Left femoral lengthening procedure with intramedullary lengthening nail device inserted
16yo with severe valgus and 7cm LLD after traumatic growth arrest to distal Left femur
Far Left: MRI showing partial central growth arrest in distal femur. Below: CT scans showing central growth arrest of proximal tibia, and % calculation using CT program.
by Matthew Harris MD, MBA
Growth arrest can occur as a result of trauma, metabolic disorders, malnutrition and underlying skeletal dysplasias. Any disruption or injury to the growth plate (aka physis) in a person who is still growing frequently leads to deformity and shortening in that bone. Frequently, we encounter growth plates that have been damaged by trauma, such as what happens during certain fractures. It is possible that a fracture can break through the growth plate in such a way that the body is able to heal itself, and no long-term adverse outcomes will result. The Salter-Harris Classification (seen below) is used to categorize fractures that involve the growth plate. This underlies the importance of promptly treating fractures that involve the physis, and lining those bones back up in the best way possible to ensure the lowest chance that the growth plate will sustain permanent damage.
We are not always so fortunate though. Many times when such injuries are sustained, your child's growth plate suffers permanent damage, regardless of whether or not it is properly treated, and this can lead to part, or even the entire growth plate closing. When only part of the growth plate closes, the healthy growth plate that remains continues to grow normally. Growth plates are designed to grow evenly, but when only one side of it is working properly, a bone will actually begin to grow crooked. This is what we would refer to as a partial growth arrest that leads to a developmental deformity. In comparison, when a growth plate closes entirely, your child will be less likely to develop an angular deformity per se, but instead he or she will develop a limb length discrepancy (LLD). In other words, the bone with the complete growth arrest will be shorter than it was originally intended to be.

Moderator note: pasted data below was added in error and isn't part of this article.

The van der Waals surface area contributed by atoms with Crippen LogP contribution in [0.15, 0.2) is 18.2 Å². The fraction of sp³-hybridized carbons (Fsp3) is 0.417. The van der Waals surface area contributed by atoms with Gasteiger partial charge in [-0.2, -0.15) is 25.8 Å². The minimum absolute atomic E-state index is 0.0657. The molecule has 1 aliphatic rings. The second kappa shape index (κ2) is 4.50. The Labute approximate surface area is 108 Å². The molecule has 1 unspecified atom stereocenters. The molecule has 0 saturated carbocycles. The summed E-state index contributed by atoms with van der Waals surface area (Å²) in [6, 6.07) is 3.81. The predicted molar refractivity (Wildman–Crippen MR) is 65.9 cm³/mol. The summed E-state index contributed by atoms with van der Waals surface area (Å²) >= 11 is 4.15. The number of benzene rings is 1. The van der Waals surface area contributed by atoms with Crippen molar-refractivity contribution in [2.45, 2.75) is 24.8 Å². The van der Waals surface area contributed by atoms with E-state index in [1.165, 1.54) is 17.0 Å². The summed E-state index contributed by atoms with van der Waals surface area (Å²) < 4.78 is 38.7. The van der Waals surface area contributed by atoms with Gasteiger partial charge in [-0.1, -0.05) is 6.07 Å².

The severity of the growth arrest depends not only on how much growth plate is damaged, but also, the age of your child at the time of injury. For example, a 6 year old boy who fractures his femur near the knee, and permanently damages his entire growth plate so that it will never grow again can be expected to have a 9 cm leg length discrepancy (LLD) by the time he is finished growing. We know this because that particular growth plate grows approximately 9 mm / year until the age of 16 in boys. 9 cm is equivalent to over 3 1/2 inches. A 16 year old boy with a 3 1/2 inch limb length discrepancy (LLD) that was not treated would walk with a significant limp, and be forced to wear shoes with specially made thick soles to make up for the difference. This of course, is a very awkward and frustrating condition for any 16 year old to have to endure, and this is to say nothing of the long-term risk of developing low back pain, hip and knee pain, and early arthritis.
Diagnosing Growth Arrest: Following a suspected injury to your child's growth plate, we will need to arrange long-term